40 Reasons Why It’s Cool to be Catholic #26 Reconciliation

Reconciliation.  What a cool word!   One definition is “the reestablishing of cordial relations.”  I couldn’t have said it better myself.

Reconciliation is the official name of the sacrament we used to call “confession”.  The same source defines confession as “An admission or acknowledgment that one has done something that one is ashamed or embarrassed about.”  I don’t know about you, but I know definitely prefer the first definition.  Reconciliation is positive.  Confession is negative.  Reconciliation sounds pleasant.  Confession sounds harsh.  Reconciliation sounds like fun.  Confession sounds too much like having a root canal.

Hopefully we don’t need to get into the nuts and bolts of the sacrament.  We all know what it is.  What seems to confuse some folks is how often we “have to” go.  I’d say if you’re thinking about the sacrament in terms of “have to” rather than “want to”, you’re missing the point.  How often do you “have to” reestablish cordial relations with God.  I suppose the answer to that would be you “have to” do that just once, right before you die.  Of course, the tricky part of that is knowing when that day is.

On the other hand, if you desire to maintain cordial relations with our Heavenly Father, then you can’t receive the sacrament often enough.

Maybe the last time you received this particular sacrament was years ago when most priests looked at the sacrament as confession!  You needed a suitable punishment for the thing that you were “ashamed or embarrassed about”.  And they were just the guys to impose it.  Today’s priests (at least most of them) are more into the reconciliation mindset.  You’ve come to reestablish a cordial relationship and they’re here to help.

Even though we’re in the middle of Lent, the season when many Catholics think they have to satisfy the requirement to make their annual “confession”, think of it as a time to establish a new habit.  That is, to be reconciled with God as often as possible.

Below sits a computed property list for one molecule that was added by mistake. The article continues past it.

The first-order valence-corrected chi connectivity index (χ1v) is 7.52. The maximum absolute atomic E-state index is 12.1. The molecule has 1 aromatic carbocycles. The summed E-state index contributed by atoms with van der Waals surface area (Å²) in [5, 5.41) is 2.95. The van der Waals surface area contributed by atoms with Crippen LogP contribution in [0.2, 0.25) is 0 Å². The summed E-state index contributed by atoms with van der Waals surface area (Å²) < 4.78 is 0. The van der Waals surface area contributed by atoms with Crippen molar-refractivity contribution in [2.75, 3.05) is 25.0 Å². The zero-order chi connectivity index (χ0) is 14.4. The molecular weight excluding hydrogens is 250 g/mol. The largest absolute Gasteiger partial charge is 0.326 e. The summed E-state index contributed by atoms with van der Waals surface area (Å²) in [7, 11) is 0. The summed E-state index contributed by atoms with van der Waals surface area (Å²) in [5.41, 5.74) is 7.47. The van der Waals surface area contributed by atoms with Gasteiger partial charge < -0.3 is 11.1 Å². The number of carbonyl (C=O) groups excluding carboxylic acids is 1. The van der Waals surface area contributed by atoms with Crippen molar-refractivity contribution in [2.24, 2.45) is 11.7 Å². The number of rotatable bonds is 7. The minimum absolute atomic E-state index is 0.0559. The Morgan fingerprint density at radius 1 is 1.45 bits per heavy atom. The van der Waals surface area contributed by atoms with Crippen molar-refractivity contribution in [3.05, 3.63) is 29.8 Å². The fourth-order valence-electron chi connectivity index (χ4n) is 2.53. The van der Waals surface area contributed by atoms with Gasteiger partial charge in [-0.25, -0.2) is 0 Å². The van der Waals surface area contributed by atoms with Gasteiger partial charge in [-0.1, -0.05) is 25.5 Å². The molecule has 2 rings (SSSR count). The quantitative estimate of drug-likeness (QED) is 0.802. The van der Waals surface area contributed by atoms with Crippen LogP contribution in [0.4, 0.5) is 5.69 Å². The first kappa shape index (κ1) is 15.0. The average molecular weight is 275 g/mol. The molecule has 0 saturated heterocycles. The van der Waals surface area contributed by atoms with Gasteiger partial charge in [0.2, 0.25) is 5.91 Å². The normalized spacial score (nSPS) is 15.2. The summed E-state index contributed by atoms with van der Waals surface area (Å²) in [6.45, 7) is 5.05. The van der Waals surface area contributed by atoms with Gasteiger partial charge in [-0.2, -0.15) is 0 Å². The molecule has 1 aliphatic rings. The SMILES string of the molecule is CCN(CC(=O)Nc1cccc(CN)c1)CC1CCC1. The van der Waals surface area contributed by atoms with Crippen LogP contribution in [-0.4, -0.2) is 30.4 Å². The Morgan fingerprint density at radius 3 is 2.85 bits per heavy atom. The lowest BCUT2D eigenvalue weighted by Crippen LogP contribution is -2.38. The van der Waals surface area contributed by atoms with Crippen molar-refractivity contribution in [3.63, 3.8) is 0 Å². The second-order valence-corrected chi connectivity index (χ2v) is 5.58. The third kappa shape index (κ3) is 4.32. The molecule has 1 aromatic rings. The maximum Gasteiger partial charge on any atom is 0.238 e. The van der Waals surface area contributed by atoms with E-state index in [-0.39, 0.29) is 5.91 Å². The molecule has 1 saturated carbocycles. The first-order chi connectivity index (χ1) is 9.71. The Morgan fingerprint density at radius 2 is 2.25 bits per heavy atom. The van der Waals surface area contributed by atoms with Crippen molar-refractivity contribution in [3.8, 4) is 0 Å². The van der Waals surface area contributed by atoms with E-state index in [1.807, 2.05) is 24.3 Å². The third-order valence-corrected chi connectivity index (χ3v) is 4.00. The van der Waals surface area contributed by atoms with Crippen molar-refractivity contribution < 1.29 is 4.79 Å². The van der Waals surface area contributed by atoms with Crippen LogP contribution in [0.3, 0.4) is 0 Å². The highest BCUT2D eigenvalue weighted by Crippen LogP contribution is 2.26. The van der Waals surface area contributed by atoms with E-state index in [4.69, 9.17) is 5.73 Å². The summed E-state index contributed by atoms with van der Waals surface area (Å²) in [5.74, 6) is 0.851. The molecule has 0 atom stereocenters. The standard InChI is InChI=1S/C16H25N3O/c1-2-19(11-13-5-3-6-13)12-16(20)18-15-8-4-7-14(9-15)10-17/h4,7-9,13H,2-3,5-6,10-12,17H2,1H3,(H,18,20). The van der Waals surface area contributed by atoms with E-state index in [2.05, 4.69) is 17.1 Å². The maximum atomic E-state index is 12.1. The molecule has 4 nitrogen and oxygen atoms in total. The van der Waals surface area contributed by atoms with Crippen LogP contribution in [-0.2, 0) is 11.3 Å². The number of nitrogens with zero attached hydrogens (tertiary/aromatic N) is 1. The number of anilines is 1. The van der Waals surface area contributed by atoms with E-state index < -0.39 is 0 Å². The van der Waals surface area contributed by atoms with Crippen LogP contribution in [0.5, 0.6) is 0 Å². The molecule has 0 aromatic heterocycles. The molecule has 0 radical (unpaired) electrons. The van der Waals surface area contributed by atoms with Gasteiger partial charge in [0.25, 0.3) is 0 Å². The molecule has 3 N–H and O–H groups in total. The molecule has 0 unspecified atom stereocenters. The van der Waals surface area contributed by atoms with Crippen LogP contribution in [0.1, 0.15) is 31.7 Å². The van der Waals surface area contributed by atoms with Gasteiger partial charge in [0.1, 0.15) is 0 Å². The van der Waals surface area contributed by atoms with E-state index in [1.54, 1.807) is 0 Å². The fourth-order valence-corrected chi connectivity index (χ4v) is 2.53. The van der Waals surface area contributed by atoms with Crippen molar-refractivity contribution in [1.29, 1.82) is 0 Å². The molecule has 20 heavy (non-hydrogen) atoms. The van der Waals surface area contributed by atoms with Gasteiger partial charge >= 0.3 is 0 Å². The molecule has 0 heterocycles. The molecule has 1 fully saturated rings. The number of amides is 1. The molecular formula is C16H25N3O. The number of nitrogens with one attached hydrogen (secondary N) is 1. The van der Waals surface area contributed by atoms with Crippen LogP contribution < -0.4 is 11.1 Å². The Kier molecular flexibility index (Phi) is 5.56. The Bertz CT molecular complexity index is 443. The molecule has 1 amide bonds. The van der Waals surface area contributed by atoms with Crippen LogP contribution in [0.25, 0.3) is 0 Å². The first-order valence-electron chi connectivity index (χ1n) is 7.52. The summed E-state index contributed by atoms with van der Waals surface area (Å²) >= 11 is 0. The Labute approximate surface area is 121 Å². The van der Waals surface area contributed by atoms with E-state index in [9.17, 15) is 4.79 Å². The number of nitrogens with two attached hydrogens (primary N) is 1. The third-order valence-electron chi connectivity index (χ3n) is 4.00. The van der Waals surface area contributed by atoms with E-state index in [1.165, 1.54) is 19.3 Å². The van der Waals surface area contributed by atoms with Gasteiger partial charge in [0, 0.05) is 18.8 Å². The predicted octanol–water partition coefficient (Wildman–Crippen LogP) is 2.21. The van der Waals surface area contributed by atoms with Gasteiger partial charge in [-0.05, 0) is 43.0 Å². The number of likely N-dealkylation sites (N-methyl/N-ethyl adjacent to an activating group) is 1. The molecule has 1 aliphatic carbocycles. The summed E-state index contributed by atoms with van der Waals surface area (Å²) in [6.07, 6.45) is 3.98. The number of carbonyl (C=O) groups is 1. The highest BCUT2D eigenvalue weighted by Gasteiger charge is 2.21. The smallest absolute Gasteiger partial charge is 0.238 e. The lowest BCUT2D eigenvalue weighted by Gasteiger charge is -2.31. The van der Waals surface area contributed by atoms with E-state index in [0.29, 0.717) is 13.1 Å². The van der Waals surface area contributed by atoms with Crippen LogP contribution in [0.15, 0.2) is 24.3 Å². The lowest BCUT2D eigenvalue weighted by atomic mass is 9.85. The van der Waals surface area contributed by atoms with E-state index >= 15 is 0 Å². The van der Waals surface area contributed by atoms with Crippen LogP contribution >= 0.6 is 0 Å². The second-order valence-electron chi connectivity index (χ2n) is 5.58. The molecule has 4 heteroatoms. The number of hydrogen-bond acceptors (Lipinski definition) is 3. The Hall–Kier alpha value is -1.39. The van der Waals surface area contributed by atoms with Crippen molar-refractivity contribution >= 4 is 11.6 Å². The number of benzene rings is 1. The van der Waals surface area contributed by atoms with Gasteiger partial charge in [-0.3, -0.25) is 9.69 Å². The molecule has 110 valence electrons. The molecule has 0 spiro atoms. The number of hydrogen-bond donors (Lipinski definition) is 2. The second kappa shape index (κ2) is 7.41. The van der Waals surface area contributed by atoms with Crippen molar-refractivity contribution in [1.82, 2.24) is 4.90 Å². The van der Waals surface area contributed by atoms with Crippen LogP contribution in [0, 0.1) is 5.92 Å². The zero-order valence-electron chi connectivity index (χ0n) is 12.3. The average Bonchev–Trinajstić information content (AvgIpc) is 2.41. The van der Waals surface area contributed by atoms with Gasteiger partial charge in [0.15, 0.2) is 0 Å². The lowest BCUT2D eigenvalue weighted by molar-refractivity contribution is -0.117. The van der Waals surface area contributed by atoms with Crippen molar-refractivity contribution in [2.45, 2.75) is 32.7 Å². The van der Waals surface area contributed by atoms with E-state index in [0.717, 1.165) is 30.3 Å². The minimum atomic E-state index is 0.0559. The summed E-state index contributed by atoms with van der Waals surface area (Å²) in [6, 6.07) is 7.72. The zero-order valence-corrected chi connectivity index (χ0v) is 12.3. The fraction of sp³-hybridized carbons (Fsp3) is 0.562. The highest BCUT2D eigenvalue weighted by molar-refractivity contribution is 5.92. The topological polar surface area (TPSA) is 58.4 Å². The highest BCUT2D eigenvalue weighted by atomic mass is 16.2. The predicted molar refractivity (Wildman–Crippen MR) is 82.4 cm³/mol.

Knowing that your sins are forgiven and that you have a cordial relationship with God is more than cool.

 

 

Whatever you bind on earth shall be bound in heaven,
and whatever you loose on earth shall be loosed in heaven.

Today’s Gospel reading contains a key passage for our Catholic faith.  Jesus gives His apostles the power to forgive sins on His behalf; the sacrament of reconciliation.  What an awesome gift!

Face it, we’re all sinners.  We can’t help it.  We’re born that way.  We’re all burdened with original sin and a tendency to commit sins if we’re not careful.  No matter how good our intentions, we just can’t be 100% sin free.  Only one human being has ever been sin-free and we venerate her as the Mother of God.  You and me…not so much.

But there’s good news and bad news and more good news.  The good news is that we can pay a visit to the confessional and be washed clean of our sins.  God gave this power to His apostles and their successors.  Father Gary, just like every priest in the world, can forgive us of our sinfulness.  We’re washed clean, ready to start with a clean slate.  The bad news is that we all know that our state of grace is only temporary because we’re going to sin again.  More good news is that we can come back again and be forgiven again.  As much as we’re prone to sin, God has more forgiveness than we have sinfulness.  Like I said, it’s a great gift.

I know I’m preaching to the choir here, but don’t be a stranger to the confessional.  Far from being the scary place that we might imagine it to be, it’s there for us to visit often, to confess our sins and to have them washed away.

The days of the fire and brimstone priest are long gone.  There’s nothing that our priests haven’t heard before and they’re not going to condemn you for being human.  Check it out if you haven’t been in a while.